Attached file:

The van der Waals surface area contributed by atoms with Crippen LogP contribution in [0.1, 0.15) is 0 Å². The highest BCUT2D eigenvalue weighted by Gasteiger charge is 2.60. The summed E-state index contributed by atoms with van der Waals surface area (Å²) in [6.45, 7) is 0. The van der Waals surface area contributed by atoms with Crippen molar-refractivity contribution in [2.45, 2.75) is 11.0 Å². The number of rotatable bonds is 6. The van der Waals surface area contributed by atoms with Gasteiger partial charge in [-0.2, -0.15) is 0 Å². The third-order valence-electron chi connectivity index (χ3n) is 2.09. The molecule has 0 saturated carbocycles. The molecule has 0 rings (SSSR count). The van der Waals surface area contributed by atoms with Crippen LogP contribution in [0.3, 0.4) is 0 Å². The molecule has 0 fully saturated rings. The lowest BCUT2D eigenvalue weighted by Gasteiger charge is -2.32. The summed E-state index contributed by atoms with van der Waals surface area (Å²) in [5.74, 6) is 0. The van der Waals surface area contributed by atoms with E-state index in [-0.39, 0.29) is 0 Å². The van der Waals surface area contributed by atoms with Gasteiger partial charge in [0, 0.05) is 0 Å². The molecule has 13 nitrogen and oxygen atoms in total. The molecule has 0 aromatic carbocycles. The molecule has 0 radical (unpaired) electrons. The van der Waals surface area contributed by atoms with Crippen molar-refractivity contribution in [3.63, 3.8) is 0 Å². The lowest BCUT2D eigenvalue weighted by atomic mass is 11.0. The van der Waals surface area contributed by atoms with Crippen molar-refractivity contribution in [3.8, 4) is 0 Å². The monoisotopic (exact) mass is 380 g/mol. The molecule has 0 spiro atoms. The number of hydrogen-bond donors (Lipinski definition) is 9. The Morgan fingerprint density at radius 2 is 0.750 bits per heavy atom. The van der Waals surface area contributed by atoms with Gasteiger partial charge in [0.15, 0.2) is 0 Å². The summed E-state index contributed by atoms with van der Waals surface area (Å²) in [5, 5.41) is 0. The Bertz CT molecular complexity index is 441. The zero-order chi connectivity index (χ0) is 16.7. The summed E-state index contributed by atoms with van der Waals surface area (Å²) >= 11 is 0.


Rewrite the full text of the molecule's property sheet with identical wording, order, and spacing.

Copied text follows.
The van der Waals surface area contributed by atoms with Crippen LogP contribution in [0.1, 0.15) is 0 Å². The highest BCUT2D eigenvalue weighted by Gasteiger charge is 2.60. The summed E-state index contributed by atoms with van der Waals surface area (Å²) in [6.45, 7) is 0. The van der Waals surface area contributed by atoms with Crippen molar-refractivity contribution in [2.45, 2.75) is 11.0 Å². The number of rotatable bonds is 6. The van der Waals surface area contributed by atoms with Gasteiger partial charge in [-0.2, -0.15) is 0 Å². The third-order valence-electron chi connectivity index (χ3n) is 2.09. The molecule has 0 saturated carbocycles. The molecule has 0 rings (SSSR count). The van der Waals surface area contributed by atoms with Crippen LogP contribution in [0.3, 0.4) is 0 Å². The molecule has 0 fully saturated rings. The lowest BCUT2D eigenvalue weighted by Gasteiger charge is -2.32. The summed E-state index contributed by atoms with van der Waals surface area (Å²) in [5.74, 6) is 0. The van der Waals surface area contributed by atoms with E-state index in [-0.39, 0.29) is 0 Å². The van der Waals surface area contributed by atoms with Gasteiger partial charge in [0, 0.05) is 0 Å². The molecule has 13 nitrogen and oxygen atoms in total. The molecule has 0 aromatic carbocycles. The molecule has 0 radical (unpaired) electrons. The van der Waals surface area contributed by atoms with Crippen molar-refractivity contribution in [3.63, 3.8) is 0 Å². The lowest BCUT2D eigenvalue weighted by atomic mass is 11.0. The van der Waals surface area contributed by atoms with Crippen molar-refractivity contribution in [3.8, 4) is 0 Å². The monoisotopic (exact) mass is 380 g/mol. The molecule has 0 spiro atoms. The number of hydrogen-bond donors (Lipinski definition) is 9. The Morgan fingerprint density at radius 2 is 0.750 bits per heavy atom. The van der Waals surface area contributed by atoms with Gasteiger partial charge in [0.15, 0.2) is 0 Å². The summed E-state index contributed by atoms with van der Waals surface area (Å²) in [5, 5.41) is 0. The Bertz CT molecular complexity index is 441. The zero-order chi connectivity index (χ0) is 16.7. The summed E-state index contributed by atoms with van der Waals surface area (Å²) >= 11 is 0.